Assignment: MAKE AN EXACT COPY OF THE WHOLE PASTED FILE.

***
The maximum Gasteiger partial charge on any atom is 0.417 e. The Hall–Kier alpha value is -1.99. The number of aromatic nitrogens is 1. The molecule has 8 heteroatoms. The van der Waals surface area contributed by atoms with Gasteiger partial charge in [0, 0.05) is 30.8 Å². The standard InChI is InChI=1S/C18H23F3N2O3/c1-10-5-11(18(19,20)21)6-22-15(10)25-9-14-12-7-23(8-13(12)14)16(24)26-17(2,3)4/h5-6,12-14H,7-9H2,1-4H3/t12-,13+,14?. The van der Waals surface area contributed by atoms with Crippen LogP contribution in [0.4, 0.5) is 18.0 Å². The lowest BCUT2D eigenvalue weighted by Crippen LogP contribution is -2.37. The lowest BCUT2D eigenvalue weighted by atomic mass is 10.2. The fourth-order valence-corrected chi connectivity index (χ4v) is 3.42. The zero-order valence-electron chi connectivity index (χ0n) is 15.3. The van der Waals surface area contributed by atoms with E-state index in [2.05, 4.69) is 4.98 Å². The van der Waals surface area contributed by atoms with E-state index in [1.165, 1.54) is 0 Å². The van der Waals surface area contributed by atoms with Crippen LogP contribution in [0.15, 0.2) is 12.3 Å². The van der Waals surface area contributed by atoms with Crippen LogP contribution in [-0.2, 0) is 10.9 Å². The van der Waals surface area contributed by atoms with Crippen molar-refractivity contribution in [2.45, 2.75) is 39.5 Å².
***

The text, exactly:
The maximum Gasteiger partial charge on any atom is 0.417 e. The Hall–Kier alpha value is -1.99. The number of aromatic nitrogens is 1. The molecule has 8 heteroatoms. The van der Waals surface area contributed by atoms with Gasteiger partial charge in [0, 0.05) is 30.8 Å². The standard InChI is InChI=1S/C18H23F3N2O3/c1-10-5-11(18(19,20)21)6-22-15(10)25-9-14-12-7-23(8-13(12)14)16(24)26-17(2,3)4/h5-6,12-14H,7-9H2,1-4H3/t12-,13+,14?. The van der Waals surface area contributed by atoms with Crippen LogP contribution in [0.4, 0.5) is 18.0 Å². The lowest BCUT2D eigenvalue weighted by Crippen LogP contribution is -2.37. The lowest BCUT2D eigenvalue weighted by atomic mass is 10.2. The fourth-order valence-corrected chi connectivity index (χ4v) is 3.42. The zero-order valence-electron chi connectivity index (χ0n) is 15.3. The van der Waals surface area contributed by atoms with E-state index in [2.05, 4.69) is 4.98 Å². The van der Waals surface area contributed by atoms with E-state index in [1.165, 1.54) is 0 Å². The van der Waals surface area contributed by atoms with Crippen LogP contribution in [0.15, 0.2) is 12.3 Å². The van der Waals surface area contributed by atoms with Crippen LogP contribution in [-0.2, 0) is 10.9 Å². The van der Waals surface area contributed by atoms with Crippen molar-refractivity contribution in [2.45, 2.75) is 39.5 Å².